Final Words

Considering the IGP market accounts for almost 90% of PC shipments, it's very apparent that boards in this sector must meet a wide variety of goals in order to be successful. If nothing else, they must be the jack of all trades but master of none. The Intel G33 chipset reminds us of that philosophy.

What we basically have in the G33 chipset is a P35 core with a "GMA950+" IGP unit tacked on it. This means the G33 based boards will perform very well in a variety of tasks that do not rely on video processing power. While the video capabilities of the G33 will suffice for running Vista Aero, just about any office application, and a wide variety of non-3D based games, it is not up to the task of running the latest games, decoding 1080P HD content, or even providing decent video capabilities for a media station.

At the same time the video output is limited to analog only unless the motherboard manufacturer adds in a separate SDVO chipset, something most are not willing to do based upon the extra cost. While this output capability may suffice for some, the majority of monitors being sold today for PC use have DVI capability with HDMI quickly gaining traction. All of this is a moot point if you pair the board with one of the latest GPU solutions, but at the same time why should you need to if the competition is already offering HDMI 1.2 output, DVI output, 1080P playback capability, accelerated WMV playback, a superior Aero experience, and even better gaming performance? Okay, not that much better on the last, but enough that most people will notice if casual gaming is important to them.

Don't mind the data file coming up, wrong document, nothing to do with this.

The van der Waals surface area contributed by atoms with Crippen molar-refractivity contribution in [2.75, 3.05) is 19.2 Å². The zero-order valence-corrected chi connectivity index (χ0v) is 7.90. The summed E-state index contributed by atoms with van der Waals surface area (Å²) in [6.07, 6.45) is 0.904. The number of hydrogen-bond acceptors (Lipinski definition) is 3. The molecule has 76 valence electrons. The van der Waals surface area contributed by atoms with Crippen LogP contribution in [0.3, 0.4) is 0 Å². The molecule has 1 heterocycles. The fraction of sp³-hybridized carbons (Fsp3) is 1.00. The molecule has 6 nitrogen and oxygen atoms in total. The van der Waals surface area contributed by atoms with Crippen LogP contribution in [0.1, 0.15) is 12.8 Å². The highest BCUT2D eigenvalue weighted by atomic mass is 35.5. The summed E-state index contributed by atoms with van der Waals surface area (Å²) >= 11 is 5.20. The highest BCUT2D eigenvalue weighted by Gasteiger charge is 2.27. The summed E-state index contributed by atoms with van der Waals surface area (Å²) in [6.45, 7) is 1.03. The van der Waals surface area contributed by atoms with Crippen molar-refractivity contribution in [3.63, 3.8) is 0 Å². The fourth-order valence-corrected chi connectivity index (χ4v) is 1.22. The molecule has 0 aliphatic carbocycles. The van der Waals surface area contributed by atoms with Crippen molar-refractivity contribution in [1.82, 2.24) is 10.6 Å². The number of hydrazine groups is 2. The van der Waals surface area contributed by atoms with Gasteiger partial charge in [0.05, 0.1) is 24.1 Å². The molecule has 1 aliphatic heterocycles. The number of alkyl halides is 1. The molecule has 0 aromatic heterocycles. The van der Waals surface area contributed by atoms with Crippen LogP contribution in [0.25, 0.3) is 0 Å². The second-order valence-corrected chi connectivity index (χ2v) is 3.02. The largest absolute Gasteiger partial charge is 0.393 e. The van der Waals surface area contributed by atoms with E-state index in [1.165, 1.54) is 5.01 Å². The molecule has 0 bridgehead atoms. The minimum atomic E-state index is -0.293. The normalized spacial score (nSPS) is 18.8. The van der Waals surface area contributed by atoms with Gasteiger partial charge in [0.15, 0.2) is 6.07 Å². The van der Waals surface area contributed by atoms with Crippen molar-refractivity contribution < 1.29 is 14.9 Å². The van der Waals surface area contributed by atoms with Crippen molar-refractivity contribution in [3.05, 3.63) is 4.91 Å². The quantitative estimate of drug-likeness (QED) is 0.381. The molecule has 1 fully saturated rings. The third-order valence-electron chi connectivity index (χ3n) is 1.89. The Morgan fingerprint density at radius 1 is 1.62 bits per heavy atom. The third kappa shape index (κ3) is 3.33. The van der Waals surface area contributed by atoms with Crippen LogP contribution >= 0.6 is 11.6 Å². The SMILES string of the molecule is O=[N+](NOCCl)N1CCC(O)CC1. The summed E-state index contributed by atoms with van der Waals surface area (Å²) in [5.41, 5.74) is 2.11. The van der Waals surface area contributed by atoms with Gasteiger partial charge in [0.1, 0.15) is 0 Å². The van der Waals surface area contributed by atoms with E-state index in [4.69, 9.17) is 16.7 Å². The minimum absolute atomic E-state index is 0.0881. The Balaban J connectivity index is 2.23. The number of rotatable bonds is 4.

We are generally disappointed with the video capabilities of the G33 chipset if it is not evident by now; however, we know Intel is addressing the majority of these concerns in the upcoming G35 release that features the new X3500 graphics core. With that said, the general performance of the chipset in applications is very good and with the addition of a dedicated GPU card would make for an excellent SFF platform.



As for the boards based upon the G33 chipset, each one is designed for a different market sector with the ASUS board going after the SOHO crowd, Gigabyte after the SFF gaming crowd, and MSI after the general business or casual home user. They all succeed in some form or fashion in their intended market space, though there are a few surprises.

Overall, we liked the ASUS board best. While it did not excel in every area, it was consistently good in each area. Overall compatibility with a wide variety of components and applications is better than the other two boards. It just seems as if any CPU, memory, video card, auxiliary card, input device, or storage item works well with it. This is not to slight MSI or Gigabyte as their compatibility with peripherals is excellent also, but these other two boards at times require certain BIOS settings or changes to function properly when the same components are plug and play on the ASUS board. The ASUS P5K-VM also offers the best overall performance of our G33 based boards and is certainly the easiest one to work with when overclocking. It is difficult to put into words, but the board simply works as it should -- sadly something that we can't say about some of the other offerings in this market.

If you plan on using one of these boards as a basis for a gaming system or in an SFF system and do not plan on serious overclocking, then the Gigabyte board probably has the best option list available and is the only board to offer RAID via the ICH9R and more than 5 SATA ports. Also, the Realtek ALC889a is an improvement over the ALC888/883 codecs utilized in the other boards. We prefer the general layout of the Gigabyte board and it offers very good stock performance, but it's a disappointment when overclocked compared to the other two boards. We have also grown tired of the Crayola color scheme, Ctrl-F1 "Top Secret BIOS options", and the lack of fan headers on the DS series of boards. That said, the board's use of quality components, support, and overall construction usually has us overlooking the other negatives, but not for too much longer. Then there's the price, which at $15 more than the ASUS and $40 more than the MSI is quite difficult to justify for some in this market sector.